Blogs in this series

Life in Culebrón is a disconnected series of pieces about the banal and ordinary of everyday life in an inland Alicante village seen from my very British perspective.

Sunday, August 23, 2009

He loved Big Brother

I signed up for the Spanish eBay today and I had a bit of a struggle entering my NIE - the 9 character code that identifies we resident foreigners - it annoyed me a lot.

Everyone in Spain has to carry ID. The most usual way for Spanish nationals to do this is to carry their DNI, an identity card.

Youngsters don't have to hold a card until they are over 14 but it is usual to apply for a DNI for a child as soon as their birth is registered. If a family decides not to apply for a DNI for their child "at birth" then the details of the minor have to be entered in the "family book." Foreigners have to carry ID too, usually a passport.

Foreigners who are resident in Spain have to apply for an ID number as does anyone who wishes to carry out any financial transactions here whether they are resident or not.

The identity "number" for Spanish Nationals, the DNI, has 8 figures and just one control letter whilst the one for foreigners, the NIE, has a letter at both the beginning and the end with seven numbers in the middle. Spaniards are always surprised, nay shocked, to find that UK passport numbers change from issue to issue. Their Spanish ID numbers follow them through life appearing on passports, driving licences etc.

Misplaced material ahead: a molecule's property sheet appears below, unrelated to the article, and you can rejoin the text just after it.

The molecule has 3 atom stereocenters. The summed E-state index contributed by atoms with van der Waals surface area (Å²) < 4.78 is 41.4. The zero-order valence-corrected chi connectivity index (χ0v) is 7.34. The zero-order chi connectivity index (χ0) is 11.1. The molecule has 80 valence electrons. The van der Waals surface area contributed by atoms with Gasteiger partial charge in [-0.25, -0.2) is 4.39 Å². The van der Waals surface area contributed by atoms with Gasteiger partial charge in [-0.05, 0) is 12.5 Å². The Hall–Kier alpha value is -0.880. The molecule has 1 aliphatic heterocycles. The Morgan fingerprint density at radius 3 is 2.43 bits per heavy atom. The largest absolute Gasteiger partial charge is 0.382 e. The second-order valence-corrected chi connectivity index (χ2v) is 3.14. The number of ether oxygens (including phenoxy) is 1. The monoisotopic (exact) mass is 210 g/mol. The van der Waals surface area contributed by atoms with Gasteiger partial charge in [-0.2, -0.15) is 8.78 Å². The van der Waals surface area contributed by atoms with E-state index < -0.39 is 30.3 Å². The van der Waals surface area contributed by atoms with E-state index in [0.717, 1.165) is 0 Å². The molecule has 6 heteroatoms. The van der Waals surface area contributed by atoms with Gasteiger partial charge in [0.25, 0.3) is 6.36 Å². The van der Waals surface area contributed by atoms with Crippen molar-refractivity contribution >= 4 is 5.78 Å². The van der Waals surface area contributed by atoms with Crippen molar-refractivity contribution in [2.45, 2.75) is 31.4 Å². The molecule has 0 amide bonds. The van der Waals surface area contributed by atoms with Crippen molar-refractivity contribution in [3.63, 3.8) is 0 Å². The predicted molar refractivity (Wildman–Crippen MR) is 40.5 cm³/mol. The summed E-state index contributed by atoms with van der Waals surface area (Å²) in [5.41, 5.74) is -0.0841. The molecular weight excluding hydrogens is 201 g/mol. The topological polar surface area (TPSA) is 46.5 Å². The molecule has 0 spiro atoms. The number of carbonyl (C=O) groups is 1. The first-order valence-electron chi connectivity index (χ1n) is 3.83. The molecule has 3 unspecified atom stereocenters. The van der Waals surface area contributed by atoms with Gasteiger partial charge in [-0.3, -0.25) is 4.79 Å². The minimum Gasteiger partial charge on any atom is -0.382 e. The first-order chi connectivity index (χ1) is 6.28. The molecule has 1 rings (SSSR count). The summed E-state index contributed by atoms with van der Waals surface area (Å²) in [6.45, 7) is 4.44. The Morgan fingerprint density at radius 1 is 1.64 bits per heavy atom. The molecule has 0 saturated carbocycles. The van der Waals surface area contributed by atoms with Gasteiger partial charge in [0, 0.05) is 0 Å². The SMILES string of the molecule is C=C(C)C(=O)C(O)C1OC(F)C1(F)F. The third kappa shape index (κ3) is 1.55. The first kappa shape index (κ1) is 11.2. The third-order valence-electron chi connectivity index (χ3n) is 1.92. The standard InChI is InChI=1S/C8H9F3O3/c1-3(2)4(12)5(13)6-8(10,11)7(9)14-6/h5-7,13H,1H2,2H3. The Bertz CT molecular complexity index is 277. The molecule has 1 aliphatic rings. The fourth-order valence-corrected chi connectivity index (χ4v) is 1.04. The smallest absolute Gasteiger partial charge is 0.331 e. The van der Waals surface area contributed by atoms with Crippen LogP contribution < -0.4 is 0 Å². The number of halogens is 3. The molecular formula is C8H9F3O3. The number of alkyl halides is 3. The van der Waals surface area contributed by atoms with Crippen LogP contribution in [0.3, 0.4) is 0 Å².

The Spanish ID card carries simple details like a photo, name, date of birth, place of birth, address, names of parents etc. Until recently it also carried a finger print but the newest cards carry the characteristics of that print in electronic form on a chip and also provide a digital signature for electronic transactions. So every Spaniard is fingerprinted - something currently reserved for criminals or suspected criminals (oh and motorists) in the UK.

Everyone, but everyone, thinks they have the right to see your ID. I needed it for eBay, I needed it to register my mobile phone, to sign on the dole, to rent a flat, to register in a hotel, to hire a car, to get a credit card, to pay by credit card, to open a bank account, to register for health care, to get gas bottles and even to join a classic car club.

You don't need to know you account number at the bank or your social security number at the tax office so long as you have your DNI/NIE. Everything, but everything, is connected to your ID number. Lots of official Spanish databases are linked and I suspect that it would be very easy for someone to access lots and lots of information about anyone living in Spain.

The Spanish ID card was introduced by Franco, a dictator. He got card number 1 and he left the numbers up to 100 for his family and for the Royals. Our King has number 10.

No comments: